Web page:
Thankfully, the hard work of Stephen VanDyke and Stephen Gordon will pay off soon. They'll soon go live with their "libertarian supersite," a network and central hub for blogs, political campaigns, activist efforts, and fundraising. An excerpt from Stephen VanDyke's post:

Anyone will be able to sign up and start their own journal, or integrate an existing blog into the site via RSS or permanent migration and redirection (I will eventually be migrating Hammer of Truth into the new site permanently). While there will of course be issues that we still have not tackled, we hope to create a central meeting place for libertarians in order to harness the numbers we do have and grow the potential numbers at our horizon.

This will begin the jumping point for the masses of libertarianism to grow as a political voice, regardless of whether our own stuffy relic of a political party wants to let control be wrenched from its hands or not. Sadly, there is one thing they should have realized: they never had a choice.

excited faceI am genuinely excited to be a part of this. That is why this project is so great, why it will succeed. Everyone will contribute, regardless of how modest or insignificant their independent role in the blogosphere. This project will result in something far greater than the sum of its parts.

This is a big deal.

Props: The New Libertarian, Hammer of Truth, Flash of Freedom

Thursday, February 17, 2005

Abortion and the Right to Life

There is an interesting discussion regarding abortion going on at Ken Grandlund's blog, Common Sense. My comments:

I do not suggest that life is sanctified. But the fact remains that every individual is the sole owner of his body and life. This is not a religious principle, it is a rationalist one derived from the facts of nature and reached through reason and common sense. Except when the pregnancy endangers the mother's life, there is absolutely no scenario in which the abortion of a person should be legal.

Congratulations, it's dead.On the flip side, it seems to me that the abortion of a fetus before it becomes a person ought to be totally legal and unregulated. There are many things that are "bad for us" that I am sure you do not advocate state intervention in. I am proud to be able to eat Hardee's Monster Burgers and Oreo cookies and occasionally stay up all night reading blogs. These things are bad for me, but making the personal decision of whether or not or how often I will partake in them confirms my status as a sovereign individual; society has no right to dictate how I use my own personal private property, in this case the property being my body. How do abortions differ? Fundamentally, how are they different than ear piercings, tattoos, or liposuction? From where does society assert the right to dictate to a woman how she uses her own body? This essay and your recent one on the drug war seem to contradict each other.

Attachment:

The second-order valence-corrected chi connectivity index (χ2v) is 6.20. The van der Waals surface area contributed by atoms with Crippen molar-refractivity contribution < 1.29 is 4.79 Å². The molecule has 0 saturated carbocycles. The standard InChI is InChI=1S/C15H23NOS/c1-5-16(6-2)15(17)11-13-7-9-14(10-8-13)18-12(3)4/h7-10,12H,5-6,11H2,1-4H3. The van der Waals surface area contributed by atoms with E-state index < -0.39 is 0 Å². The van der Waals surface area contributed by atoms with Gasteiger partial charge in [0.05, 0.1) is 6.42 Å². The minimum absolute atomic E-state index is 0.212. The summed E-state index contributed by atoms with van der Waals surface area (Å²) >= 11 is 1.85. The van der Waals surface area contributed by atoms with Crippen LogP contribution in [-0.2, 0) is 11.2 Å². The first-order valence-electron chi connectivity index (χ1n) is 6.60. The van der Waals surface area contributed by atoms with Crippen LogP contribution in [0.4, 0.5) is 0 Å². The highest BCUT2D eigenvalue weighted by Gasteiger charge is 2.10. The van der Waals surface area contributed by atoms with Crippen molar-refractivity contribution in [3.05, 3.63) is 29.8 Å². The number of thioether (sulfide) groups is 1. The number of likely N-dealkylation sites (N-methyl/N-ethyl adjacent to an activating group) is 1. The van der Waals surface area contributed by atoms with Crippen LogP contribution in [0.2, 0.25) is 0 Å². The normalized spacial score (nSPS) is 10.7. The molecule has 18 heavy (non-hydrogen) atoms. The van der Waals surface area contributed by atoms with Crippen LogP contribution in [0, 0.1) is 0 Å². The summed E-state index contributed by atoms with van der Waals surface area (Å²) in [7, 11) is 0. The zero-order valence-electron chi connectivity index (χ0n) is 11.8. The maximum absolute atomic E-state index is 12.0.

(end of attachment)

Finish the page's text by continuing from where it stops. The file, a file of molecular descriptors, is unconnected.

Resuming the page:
Essentially, there is no gray area in this debate. Either a given fetus is a person and owns its life, or it is only a part of the mother's body, no more of an individual person than her arm or foot is. If yes, it is murder, in every sense of that word, to abort it. If no, then the question of whether or not to abort the particular pregnancy becomes an amoral one -- the fetus has no rights to consider.

Your attempt to remove religion from the debate also removes ethics, the most central and crucial branch of philosophy. Popular opinion ought not have any weight in this discussion.

Tuesday, February 15, 2005

About-Face of the Gingrich Brigade

Republicans love big government! It's not very often that I'm tempted to insert expletives into my posts, but this is certainly an exception. God damnit, stop voting for them!

from The New York Times

The Revolution that Wasn't
Sheryl Gay Stolberg

WASHINGTON — If the history of the Republican revolution were being written today, a single overarching question would have to be answered: Whatever happened to the promise of smaller government?

That question was asked again last week, when President Bush unveiled a $2.57 trillion budget for 2006, the largest in the nation's history. The cuts he called for, in areas like veterans' medical care, farm subsidies and vocational training, were met in Washington with doubts that they would ever get through the Republican Congress.

"Republicans have lost their way," lamented Newt Gingrich, the government-slashing firebrand of a decade ago.

The About Face of the Gingrich BrigadeIn 1995, a band of 73 freshman Republicans swept into the House of Representatives, with Mr. Gingrich as their speaker. Flush with ideological zeal and determined to get government off the backs of the people, as Ronald Reagan would say, they pushed through a budget resolution that called for eliminating scores of programs and three federal departments.

Their fervor was so politically potent that in 1996, a Democratic president, Bill Clinton, declared, "The era of big government is over."

Yet government has only grown. The Cato Institute, a libertarian research institution, says overall federal spending has increased twice as fast under Mr. Bush as under Mr. Clinton. At the same time, the federal deficit is projected to hit a record high of $427 billion this year.

These trends seem likely to continue. The White House estimated last week that the cost of prescription drugs for Medicare beneficiaries, originally projected at $400 billion from 2004 to 2013, would, in fact, be $724 billion from 2006 to 2015. Republicans called for scaling back the benefit, but on Friday, Mr. Bush said no and vowed to veto any changes to the Medicare bill...